Wheatstone Lecture 2016
Posted on 15/02/2016
New materials for solar to electric energy conversion – Opportunities and challenges
Professor Jenny Nelson of Imperial College London
Professor Peter Main, Head of the Department of Physics at King’s College London, introduced the Wheatstone Lecture this year, describing the storied history of Physics in the university and the work of Wheatstone himself in doing physics that made a difference. With climate change the biggest problem facing the human race, Professor Main said that the idea of physics someday solving this problem was something he was immensely happy about.
From left to right: Professor Edward Byrne, President and Principal of King's College London, Professor Jenny Nelson of Imperial College London, and Professors Peter Main and Anatoly Zayats of the Department of Physics at King's.
Solar power is the fastest growing single technology globally, explained Professor Jenny Nelson from Imperial College London, and it is part of the majority of government plans to achieve future energy targets. There is good reason for this: the sun provides us with a massive amount of energy, 100,000 terawatts, and we humans consume a mere two, and only one percent of that is through conversion to electrical power.
So how do solar cells work? The sun emits photons, which are packets of electromagnetic energy, each with a different energy level, Professor Nelson explained. When these photons encounter matter they energise the electrons present in that matter, often promoting them to a higher energy level and allowing them to break free. If there is an adjacent material that the electrons can diffuse into, this generates an electromotive force and this process is called the photovoltaic effect.
The first observation of the photovoltaic effect was by Edmund Bequerel when he generated an electrical current by illuminating platinum with different types of light, including sunlight. In 1877, William Adams and Richard Day at King’s College London looked at platinum contacts that generated a current when exposed to light and ask whether it was possible to produce an electromotive force with light in selenium. Then, in 1883, Charles Fritts demonstrated a deliberate photovoltaic effect in selenium.
Solar cell manufacture has since moved away from using two different types of materials to generate an electromotive force, to using semiconductors, which have asymmetry built in. These are often composed of silicon that has been modified, or “doped”, so that one side has more electrons than holes and the other has more holes than electrons, allowing electrons to move in a given direction. When solar cells composed of these semiconductors are arranged in series, they can produce enough voltage that the excess can be used or stored.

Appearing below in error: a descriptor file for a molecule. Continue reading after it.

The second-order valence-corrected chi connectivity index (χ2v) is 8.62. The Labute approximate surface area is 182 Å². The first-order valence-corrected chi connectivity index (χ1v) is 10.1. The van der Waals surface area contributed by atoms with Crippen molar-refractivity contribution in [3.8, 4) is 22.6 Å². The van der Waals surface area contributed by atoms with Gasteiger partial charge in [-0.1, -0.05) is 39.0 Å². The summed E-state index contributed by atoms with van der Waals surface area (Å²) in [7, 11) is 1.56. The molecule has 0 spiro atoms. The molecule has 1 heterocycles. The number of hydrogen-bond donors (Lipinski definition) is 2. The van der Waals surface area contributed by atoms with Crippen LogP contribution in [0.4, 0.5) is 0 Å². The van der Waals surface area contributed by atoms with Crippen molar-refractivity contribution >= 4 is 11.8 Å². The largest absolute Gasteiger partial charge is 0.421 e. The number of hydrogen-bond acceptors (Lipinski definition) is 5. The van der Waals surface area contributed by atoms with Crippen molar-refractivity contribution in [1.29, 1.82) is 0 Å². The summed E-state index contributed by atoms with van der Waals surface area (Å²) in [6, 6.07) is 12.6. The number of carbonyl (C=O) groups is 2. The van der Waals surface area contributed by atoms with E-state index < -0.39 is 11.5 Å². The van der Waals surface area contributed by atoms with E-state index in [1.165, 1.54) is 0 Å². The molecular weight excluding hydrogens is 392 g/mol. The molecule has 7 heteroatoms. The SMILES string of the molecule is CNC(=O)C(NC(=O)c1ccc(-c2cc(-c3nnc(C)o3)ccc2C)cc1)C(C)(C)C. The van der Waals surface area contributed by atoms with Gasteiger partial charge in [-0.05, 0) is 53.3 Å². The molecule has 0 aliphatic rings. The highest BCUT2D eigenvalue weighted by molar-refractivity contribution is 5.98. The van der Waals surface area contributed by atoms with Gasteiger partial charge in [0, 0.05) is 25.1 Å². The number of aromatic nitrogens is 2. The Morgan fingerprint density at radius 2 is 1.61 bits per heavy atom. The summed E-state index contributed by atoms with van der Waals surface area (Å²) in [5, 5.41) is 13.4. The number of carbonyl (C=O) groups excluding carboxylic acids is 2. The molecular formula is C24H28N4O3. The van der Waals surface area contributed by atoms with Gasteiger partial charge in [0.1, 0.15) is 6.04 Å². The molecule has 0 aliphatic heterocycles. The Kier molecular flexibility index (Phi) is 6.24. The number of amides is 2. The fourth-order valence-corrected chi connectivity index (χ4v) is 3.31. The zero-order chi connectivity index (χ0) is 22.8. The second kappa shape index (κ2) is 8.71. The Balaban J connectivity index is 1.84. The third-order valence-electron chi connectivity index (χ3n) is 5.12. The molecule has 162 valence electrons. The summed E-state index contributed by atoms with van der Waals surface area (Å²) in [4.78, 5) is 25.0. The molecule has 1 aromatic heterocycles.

Looking at the most efficient solar cells the maximum efficiency achieved is about 40% and most materials achieve no more than 20%. This is because some light is too low in energy so does not sufficiently energise the electrons (transmission), because some is too high in energy and produces heat (thermalisation), or because defects in the material stop electrons from moving freely and cause them to recombine with the original structure.
Efforts have been made to increase the fraction of the solar spectrum that can be absorbed by the material in a solar cell to minimise losses by transmission and thermalisation and this is getting close to becoming a real solution to increasing efficiency. Adding another layer that can absorb low wavelengths of light and reemit them is also possible but this technology is still in its infancy.
The most common material currently used in solar cells is crystalline silicon, which is at about 20% efficiency. Despite this relatively good efficiency the uptake by the public is still very low and this is largely because the cost remains prohibitively high. Professor Nelson suggested that replacing the semiconductor material with something cheaper was a good first step to increasing uptake. In terms of lower cost, printable photovoltaics with semiconducting inks are the ideal candidates for mass producible, cheap solar cells.
Other approaches have suggested using organic polymers or nanoparticles in semiconductor design and this area has recently attracted a lot of attention. For organic molecules, to persuade the electron to separate, you need to mix in something else with a stronger affinity for electrons. This mixture is called a heterojunction. As these molecules are mixed in solution it means that they can be held between flexible substrates and also suggest that they can be printed.
To make these organic cells even better the focus is now on understanding how much energy is being lost and at what stage: absorption or recombination. Given that absorption of photons is related to their emission in a measurable way, running a device as an LED allows you to generate data that shows where energy is being lost. From doing this, researchers have concluded that recombination losses are similar across solar cells and absorption varies between materials. This means that selecting materials carefully will allow the use of molecules with less disorder, reducing energy loss due to absorption.
Professor Nelson concluded the 2016 Wheatstone Lecture with her opinions on the outlook for solar power. In summary she said that solar power is abundant, sustainable, versatile and available but we need cheaper materials and technology to increase uptake and make it available to everyone. Nano- and molecular materials offer the potential for this radically cheaper technology but there are challenges remaining at a basic level in terms of integrating this technology into the current energy system. Finally she said, echoing Professor Main’s thoughts from the start of the lecture, that this was a challenge for all of the young scientists in the room, to use physics to make changes to the world.